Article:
Kevin Rimsky of Orlando, Florida, owns this '71 Trans Am built at the Los Angeles factory
When Paul Rimsky-an IBM engineer from Mims, Florida, who was contracted to the NASA Saturn V project-bought his '71 455 H.O. Trans Am new on April 17, 1971, the words "classic," "rarity," and "frame-off restoration," weren't part of his mindset. In fact, the only word that came to his mind was "awesome."
"I first saw a Lucerne Blue '71 Trans Am with a four-speed, and that's what I really wanted," Paul recalls, remembering his trip to Stephens Pontiac in Daytona Beach, Florida, in early 1971, home of Fireball Roberts' NASCAR sponsor. "My wife said to me, 'We've got four little kids. That's not the car for us.' But when we saw a more family-friendly T/A at McNamara Pontiac in Orlando, she said, 'I like the white one with the blue stripe, automatic, and A/C. You can buy it.'"
The couple's testdrive was the stuff from which warm and fuzzy memories are made. Paul took the driver's position, his wife strapped into the passenger seat, and the four kids crammed into the two back seats. "Our whole family of six had to see what the Trans Am would do on city streets," Paul said. "I turned around to my son, Kevin, and told him, 'Let's see if the shaker opens.' That was the coolest thing he had ever seen, and when we got back to the dealership, I traded in my '65 2+2 Catalina."
Only 2,116 Trans Ams were produced in '71: 885 with manual trans and 1,231, like this exam
Paul told HPP he loved the looks of the T/A primarily because he watched NASCAR/USAC racer Buck Baker drive a similar-looking Firebird in the '71 races. "If Pontiac ever built a stock car with aerodynamics capable of handling the high-speed banks of the Daytona Superspeedway, it was the Second-Generation Trans Am," he said. "I loved the way it handled. It was steadier and more stiffly sprung compared to the other cars that GM made."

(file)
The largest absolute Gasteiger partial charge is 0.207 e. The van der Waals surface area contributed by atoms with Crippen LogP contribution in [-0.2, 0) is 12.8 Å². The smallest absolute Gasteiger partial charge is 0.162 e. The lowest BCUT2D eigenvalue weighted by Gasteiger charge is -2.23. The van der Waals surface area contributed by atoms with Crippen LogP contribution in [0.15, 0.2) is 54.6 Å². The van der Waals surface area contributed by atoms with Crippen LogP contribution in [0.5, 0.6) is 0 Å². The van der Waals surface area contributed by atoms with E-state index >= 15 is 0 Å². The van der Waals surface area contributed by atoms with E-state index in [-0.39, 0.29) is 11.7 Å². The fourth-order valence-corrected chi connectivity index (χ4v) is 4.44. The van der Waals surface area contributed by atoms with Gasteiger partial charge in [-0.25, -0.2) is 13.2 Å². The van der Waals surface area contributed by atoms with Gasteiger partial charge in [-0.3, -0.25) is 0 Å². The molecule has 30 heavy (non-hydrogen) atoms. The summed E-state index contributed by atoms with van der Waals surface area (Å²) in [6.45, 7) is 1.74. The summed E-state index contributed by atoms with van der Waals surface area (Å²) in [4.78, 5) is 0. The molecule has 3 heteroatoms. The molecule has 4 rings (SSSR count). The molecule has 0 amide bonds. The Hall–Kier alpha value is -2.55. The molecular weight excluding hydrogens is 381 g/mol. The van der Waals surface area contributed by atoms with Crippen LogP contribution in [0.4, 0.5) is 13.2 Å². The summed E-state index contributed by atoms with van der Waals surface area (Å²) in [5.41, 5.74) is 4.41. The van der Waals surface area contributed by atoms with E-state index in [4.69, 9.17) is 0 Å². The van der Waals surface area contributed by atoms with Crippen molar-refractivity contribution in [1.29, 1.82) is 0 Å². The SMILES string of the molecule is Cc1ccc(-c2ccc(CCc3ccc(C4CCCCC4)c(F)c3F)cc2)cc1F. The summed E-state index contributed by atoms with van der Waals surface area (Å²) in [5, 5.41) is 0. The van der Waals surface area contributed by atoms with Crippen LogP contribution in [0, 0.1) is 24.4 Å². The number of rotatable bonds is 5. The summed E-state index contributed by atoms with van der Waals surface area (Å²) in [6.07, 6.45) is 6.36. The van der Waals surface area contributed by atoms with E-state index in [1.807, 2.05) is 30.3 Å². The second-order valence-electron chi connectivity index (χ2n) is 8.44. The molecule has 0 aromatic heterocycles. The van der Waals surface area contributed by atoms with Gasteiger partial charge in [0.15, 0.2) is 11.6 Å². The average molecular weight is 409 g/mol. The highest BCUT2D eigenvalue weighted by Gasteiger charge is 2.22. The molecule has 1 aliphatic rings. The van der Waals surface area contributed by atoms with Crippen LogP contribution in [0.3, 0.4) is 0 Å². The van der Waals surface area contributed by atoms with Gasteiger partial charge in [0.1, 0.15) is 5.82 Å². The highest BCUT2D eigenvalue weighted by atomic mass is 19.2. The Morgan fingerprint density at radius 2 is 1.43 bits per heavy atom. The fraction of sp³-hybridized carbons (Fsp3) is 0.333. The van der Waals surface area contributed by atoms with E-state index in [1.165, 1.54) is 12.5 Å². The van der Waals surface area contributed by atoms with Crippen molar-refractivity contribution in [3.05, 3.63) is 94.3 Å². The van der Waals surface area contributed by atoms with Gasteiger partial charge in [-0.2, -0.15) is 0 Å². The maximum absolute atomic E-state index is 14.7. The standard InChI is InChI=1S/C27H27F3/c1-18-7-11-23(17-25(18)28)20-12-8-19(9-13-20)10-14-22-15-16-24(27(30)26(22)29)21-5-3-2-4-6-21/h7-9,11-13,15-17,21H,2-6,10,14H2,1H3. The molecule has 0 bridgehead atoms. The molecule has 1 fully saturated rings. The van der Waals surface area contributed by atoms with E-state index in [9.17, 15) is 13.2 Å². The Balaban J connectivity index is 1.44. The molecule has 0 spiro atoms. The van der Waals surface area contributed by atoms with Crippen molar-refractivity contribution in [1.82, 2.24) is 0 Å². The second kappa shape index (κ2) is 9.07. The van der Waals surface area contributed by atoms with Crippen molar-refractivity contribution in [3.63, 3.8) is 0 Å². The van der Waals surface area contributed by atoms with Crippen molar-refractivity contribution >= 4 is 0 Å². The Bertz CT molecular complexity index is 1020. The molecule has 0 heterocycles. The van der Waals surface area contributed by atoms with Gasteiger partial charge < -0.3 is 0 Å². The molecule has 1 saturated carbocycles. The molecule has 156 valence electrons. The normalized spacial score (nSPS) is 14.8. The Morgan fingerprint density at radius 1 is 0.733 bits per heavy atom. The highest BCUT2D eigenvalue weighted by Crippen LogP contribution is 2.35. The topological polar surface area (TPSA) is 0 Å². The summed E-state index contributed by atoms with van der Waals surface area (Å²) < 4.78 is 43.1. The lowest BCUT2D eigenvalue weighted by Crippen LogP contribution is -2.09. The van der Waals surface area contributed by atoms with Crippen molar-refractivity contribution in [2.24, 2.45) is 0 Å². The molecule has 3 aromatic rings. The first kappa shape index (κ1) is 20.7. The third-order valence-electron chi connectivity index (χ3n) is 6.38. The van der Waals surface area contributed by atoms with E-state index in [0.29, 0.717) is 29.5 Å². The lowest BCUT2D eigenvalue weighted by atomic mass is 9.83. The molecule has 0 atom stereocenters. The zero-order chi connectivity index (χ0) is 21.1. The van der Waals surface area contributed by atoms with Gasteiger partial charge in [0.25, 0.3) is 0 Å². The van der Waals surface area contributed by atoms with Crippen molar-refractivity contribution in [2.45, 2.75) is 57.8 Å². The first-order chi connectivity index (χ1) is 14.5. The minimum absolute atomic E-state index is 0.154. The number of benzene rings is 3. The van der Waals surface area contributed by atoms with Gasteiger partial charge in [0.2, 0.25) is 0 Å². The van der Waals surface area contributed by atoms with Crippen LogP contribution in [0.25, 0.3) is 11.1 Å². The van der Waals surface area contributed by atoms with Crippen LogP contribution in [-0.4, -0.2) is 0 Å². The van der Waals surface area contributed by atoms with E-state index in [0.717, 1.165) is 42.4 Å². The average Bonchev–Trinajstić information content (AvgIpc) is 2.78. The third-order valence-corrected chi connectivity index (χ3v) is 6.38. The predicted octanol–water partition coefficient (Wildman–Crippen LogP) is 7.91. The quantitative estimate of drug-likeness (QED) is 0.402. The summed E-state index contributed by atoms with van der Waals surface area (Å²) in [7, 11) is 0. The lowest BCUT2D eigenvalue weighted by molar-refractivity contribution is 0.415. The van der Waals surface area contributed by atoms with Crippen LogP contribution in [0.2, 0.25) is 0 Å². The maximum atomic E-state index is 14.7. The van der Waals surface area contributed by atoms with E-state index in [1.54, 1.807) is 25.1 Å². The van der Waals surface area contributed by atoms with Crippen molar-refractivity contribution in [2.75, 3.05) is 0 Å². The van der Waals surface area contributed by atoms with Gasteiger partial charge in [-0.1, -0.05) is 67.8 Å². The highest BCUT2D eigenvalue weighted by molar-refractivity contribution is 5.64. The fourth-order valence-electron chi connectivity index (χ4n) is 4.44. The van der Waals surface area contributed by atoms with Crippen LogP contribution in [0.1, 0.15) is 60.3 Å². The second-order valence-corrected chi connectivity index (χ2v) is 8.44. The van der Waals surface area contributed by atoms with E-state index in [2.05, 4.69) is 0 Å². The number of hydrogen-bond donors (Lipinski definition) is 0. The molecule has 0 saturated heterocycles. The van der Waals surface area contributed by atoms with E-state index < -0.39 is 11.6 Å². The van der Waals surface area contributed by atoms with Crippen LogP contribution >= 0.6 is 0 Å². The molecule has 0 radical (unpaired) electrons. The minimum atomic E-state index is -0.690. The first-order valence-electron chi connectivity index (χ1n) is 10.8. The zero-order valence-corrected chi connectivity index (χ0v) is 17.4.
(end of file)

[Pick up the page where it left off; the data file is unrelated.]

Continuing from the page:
Another joy to buyers was Pontiac's new 335 hp, round-port 455ci H.O. engine that made the T/A one of the most sought-after musclecars of all time. "I loved all the power it produced," Paul said. "I could put the accelerator to the floor and spin the bias-ply tires all day long."
The Trans Am received many compliments and Paul loved showing it off. He said when it was new he drove it to the security-restricted building where IBM computer engineers worked on NASA control systems and remembered one of them saying, "That car looks like its doing 150 miles per hour sitting out there in the parking lot." He maintained it as a regular driver and kept it in the garage. By 2003, it had logged over 100,000 miles and was ready for a restoration.
Early production examples of the '71 T/A featured 15x7 Rally II wheels (code JW) carried o
It was Kevin's decision to restore the Trans Am and he enlisted Steve Dietz of Florida Pontiac in Stuart to perform the work. "Paul's car was in pretty good shape with 114,000 miles on it," Steve recalled. "About 80 percent of the original paint and the factory decals were on it. It ran OK, but was a little tired.
"To return it to showroom condition, I took many pictures and measurements before the disassembly and marked on the printed pictures to note exactly where the assembly line workers put the decals. I was amazed when I saw how imperfect the factory's work was. The 455 H.O. on the shaker scoop is lower on one side than the other, but that's how the worker put it on during the assembly procedure, and that's how Kevin wanted it back," he said.
He disassembled the Trans Am, removing the front clip, the subframe assembly, the rear end and gas tank, and the glass and interior. Safely harbored above the fuel tank, he found the Trans Am's original buildsheet, placed there by a Van Nuys factory worker as the T/A went down the assembly line.
Additional options include blue custom interior (code 211), custom A/C (code C60), and AM
The 455 H.O. engine featured code 197 round-port heads, 335 hp, and 8.4:1 compression. Not
MSRP was $4,595 for the '71 T/A. Standard features included Posi-traction (code G80), powe